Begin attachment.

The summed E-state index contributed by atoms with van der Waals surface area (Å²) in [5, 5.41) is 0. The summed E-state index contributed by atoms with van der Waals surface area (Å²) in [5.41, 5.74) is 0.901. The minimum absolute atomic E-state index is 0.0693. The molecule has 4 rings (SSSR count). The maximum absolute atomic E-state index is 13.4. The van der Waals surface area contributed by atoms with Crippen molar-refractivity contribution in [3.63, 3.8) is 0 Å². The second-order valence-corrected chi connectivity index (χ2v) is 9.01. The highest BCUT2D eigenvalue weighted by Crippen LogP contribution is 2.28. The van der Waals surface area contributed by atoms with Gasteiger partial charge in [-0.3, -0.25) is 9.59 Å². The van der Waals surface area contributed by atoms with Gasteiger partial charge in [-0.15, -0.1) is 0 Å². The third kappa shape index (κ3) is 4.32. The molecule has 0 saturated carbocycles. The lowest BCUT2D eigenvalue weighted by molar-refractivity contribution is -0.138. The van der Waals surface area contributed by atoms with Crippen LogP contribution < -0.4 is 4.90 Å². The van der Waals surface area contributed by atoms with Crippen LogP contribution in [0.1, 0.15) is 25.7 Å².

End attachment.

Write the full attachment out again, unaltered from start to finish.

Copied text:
The summed E-state index contributed by atoms with van der Waals surface area (Å²) in [5, 5.41) is 0. The summed E-state index contributed by atoms with van der Waals surface area (Å²) in [5.41, 5.74) is 0.901. The minimum absolute atomic E-state index is 0.0693. The molecule has 4 rings (SSSR count). The maximum absolute atomic E-state index is 13.4. The van der Waals surface area contributed by atoms with Crippen molar-refractivity contribution in [3.63, 3.8) is 0 Å². The second-order valence-corrected chi connectivity index (χ2v) is 9.01. The highest BCUT2D eigenvalue weighted by Crippen LogP contribution is 2.28. The van der Waals surface area contributed by atoms with Gasteiger partial charge in [-0.3, -0.25) is 9.59 Å². The van der Waals surface area contributed by atoms with Gasteiger partial charge in [-0.15, -0.1) is 0 Å². The third kappa shape index (κ3) is 4.32. The molecule has 0 saturated carbocycles. The lowest BCUT2D eigenvalue weighted by molar-refractivity contribution is -0.138. The van der Waals surface area contributed by atoms with Crippen LogP contribution < -0.4 is 4.90 Å². The van der Waals surface area contributed by atoms with Crippen LogP contribution in [0.1, 0.15) is 25.7 Å².